B) recessed objective lenses: help
in the prevention of dew formation
during nighttime observing sessions
and provide improved contrast
under all observing conditions,
but especially during the daytime ........ 1.2
C) both "A" and "B" ......................... 1.38
D) both "A" and "B" but with
contoured eye guards or
adaptability of independent
units to binocular ....................... 1.45
E) none of the above ........................ 1.0
Multiply the above result by the
appropriate choice below:
F) Body Type B (single-unit construction) ... 1.0
G) Body Type Z (multi-unit construction):
can be easily knocked out of alignment
when the utmost of care is not taken .... .0.75
If the binocular body is rubber-coated,
multiply the last result by 1.07.
IMPORTANT: A RUBBER COATING IS NO GUARANTEE THAT
A BINOCULAR IS WATERPROOF, NOR FOR THAT MATTER,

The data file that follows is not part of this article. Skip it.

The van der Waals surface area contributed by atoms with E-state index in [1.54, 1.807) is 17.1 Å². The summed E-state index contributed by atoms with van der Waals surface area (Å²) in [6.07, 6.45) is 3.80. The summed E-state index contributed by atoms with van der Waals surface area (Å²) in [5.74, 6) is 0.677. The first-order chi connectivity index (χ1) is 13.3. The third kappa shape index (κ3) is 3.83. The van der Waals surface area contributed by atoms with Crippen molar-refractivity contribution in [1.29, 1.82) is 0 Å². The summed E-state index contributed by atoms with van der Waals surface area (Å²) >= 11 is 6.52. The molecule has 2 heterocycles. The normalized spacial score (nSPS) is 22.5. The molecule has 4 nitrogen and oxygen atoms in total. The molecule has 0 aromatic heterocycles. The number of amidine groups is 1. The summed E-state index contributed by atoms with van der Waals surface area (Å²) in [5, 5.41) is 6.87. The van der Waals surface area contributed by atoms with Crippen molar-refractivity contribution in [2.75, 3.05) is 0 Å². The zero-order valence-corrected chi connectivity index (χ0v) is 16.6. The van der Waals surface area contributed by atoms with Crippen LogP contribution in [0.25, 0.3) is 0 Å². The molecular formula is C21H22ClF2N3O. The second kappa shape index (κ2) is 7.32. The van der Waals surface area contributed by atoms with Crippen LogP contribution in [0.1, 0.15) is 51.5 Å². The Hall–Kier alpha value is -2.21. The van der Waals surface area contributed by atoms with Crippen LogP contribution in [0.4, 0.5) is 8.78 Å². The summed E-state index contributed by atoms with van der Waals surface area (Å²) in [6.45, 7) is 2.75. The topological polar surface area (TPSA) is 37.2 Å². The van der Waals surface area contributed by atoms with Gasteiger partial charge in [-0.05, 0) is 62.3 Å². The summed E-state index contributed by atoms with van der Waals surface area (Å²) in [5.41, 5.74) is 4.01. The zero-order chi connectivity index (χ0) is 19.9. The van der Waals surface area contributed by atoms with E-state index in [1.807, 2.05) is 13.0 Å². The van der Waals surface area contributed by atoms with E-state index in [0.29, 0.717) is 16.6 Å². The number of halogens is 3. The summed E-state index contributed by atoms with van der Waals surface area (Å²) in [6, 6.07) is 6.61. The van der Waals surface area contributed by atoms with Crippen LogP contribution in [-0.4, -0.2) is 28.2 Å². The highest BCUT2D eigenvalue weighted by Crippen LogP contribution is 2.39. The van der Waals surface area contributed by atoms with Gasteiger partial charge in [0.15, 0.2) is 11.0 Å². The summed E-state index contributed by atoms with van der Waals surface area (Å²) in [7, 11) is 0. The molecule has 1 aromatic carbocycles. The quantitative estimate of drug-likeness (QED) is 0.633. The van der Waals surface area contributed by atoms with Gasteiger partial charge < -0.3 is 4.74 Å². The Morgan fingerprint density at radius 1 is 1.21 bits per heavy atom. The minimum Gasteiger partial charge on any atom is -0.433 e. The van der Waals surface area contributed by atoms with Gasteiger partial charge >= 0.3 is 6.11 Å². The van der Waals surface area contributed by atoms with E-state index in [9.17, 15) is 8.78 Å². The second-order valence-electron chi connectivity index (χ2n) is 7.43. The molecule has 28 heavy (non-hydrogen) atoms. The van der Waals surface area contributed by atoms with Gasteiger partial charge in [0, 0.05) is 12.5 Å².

ANYTHING ELSE; A RUBBER COATING DOES HELP
PROTECT AGAINST SLIPPAGE AND IMPROVES HANDLING
WHILE BOATING OR AT SEA, HOWEVER.
I have taken the liberty to evaluate two binocular models. One is
Fujinon's 7X50, Model FMT-SX, a beautiful instrument for the money. The
other is the Minolta 10X50 Extra-Wide-Angle, Standard Model. Minolta once
sold Celtic binoculars, very well made second-source models, that appeared
nearly identical, as I recall, to models imported and distributed under
the Celestron name, circa late '70s.
FFQ = (OBJDSQR/100 x XSQR x RB x Q x FOVSQR x %FD x PRS x %LT x ER
-7
x OELD x FOC x C-F) x 10
Fujinon, 7X50, Model FMT-SX:
FFQ = (25 x 49 x 51.02 x 1.33 x 56.25 x 1 x 1.22 x 0.95 x 23
-7
x 27 x 1 x 1.45) x 10 = 487.97
Minolta, 10X50, Standard, Extra-Wide-Angle Model:
FFQ = (25 x 100 x 25 x 1.1 x 60.84 x 0.09 x 1.0 x 0.75 x 7.5
-7
x 18.75 x 0.75 x 0.863) x 10 = 2.57
It is remarkable that the FFQ ratio between the two models works out
to be approximately 190:1!
I trust that this tool will be useful for all those who are sincerely
interested in doing serious astronomy with binoculars.
25MAR90XMIT-DJB
David Jameison Brown
73257,3670/FRO